Friday, August 19, 2005

CHARACTERISTICS continued.....

The next in the series of posts expanding on my August 10th discourse about

#2. I deal directly with student emotions; I don’t shy away from taking issues on.

Imagine, if you will, a class of 8-12 emotionally disabled 6 year olds, ready at any moment to spring into action: VERBAL OUTBURSTS, INAPPROPRIATE LANGUAGE, PHYSICAL AGGRESSION, WITHDRAWL, DEFIANCE, WORK REFUSAL….etc. (I know, I know, it sounds like the typical gen ed middle school class...)

No wonder it’s tempting to create a classroom behavior management plan designed to assure quiet and compliance. By designing and supporting a learning environment that honors obedience, a settled feeling of apparent safety can develop.

Too bad that’s not what’s best of our ED students.

Our kids need us to model appropriate, healthy attitudes about feelings. We need to teach them to recognize and monitor their strong emotions, and provide them with a framework that guides them through times of crisis. We have to be fearless in our acceptance of their feelings even as we unequivocally reject violence, harassment, etc. When kids see that strong emotions can be confidently managed, a new world can open up to them.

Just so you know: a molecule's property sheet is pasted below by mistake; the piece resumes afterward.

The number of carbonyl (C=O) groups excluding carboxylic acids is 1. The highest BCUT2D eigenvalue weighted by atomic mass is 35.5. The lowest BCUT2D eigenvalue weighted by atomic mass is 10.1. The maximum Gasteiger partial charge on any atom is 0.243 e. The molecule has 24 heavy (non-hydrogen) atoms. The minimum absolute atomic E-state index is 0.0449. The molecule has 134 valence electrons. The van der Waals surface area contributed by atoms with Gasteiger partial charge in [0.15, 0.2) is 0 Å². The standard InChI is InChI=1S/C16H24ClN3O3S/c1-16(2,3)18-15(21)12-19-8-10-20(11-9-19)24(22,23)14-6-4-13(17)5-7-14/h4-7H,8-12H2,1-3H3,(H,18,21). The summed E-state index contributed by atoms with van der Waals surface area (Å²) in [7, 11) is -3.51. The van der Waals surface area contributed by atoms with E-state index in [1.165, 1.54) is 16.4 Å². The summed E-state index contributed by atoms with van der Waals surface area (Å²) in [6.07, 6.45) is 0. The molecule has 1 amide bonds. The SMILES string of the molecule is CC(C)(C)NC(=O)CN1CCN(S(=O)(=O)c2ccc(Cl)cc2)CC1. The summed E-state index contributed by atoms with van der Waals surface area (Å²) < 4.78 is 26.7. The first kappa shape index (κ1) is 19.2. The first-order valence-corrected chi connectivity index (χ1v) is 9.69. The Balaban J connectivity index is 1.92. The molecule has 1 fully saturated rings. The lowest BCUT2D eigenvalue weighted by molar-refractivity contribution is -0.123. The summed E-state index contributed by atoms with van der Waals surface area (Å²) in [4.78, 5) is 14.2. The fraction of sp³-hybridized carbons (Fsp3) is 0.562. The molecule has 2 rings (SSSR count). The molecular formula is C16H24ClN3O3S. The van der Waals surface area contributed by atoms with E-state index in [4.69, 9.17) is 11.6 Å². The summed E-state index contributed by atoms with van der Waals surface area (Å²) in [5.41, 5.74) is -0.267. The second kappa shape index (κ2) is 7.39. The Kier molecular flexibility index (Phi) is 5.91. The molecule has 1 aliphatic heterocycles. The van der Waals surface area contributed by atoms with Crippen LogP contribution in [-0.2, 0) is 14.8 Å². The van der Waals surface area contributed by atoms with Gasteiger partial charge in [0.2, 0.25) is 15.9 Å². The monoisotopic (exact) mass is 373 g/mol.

We are often (but not always) the only people in their lives who address problems and crisis in a productive, head-on manner. We seek out teachable moments during the day to highlight problem solving strategies; we notice when moods shift, peer conflicts are bubbling up, or care and concern is demonstrated. We value how the social skills of our students improve, in much the same way as we value academic success. After all, the behavior/emotional concerns are what’s getting in the way of the child’s learning.

Moreover, we rely on the collegial support of our like-minded peers. Dealing with so much visceral negativity can be overwhelming. In order to do our jobs effectively, we must talk through and problem solve with our trusted colleagues. It’s too hard a job to do without that added support. Like our students, we have to come to understand and accept our own emotional reactions in our highly charged, emotional work environment.

For more information about emotional intelligence and the classroom environment, check out the following links:

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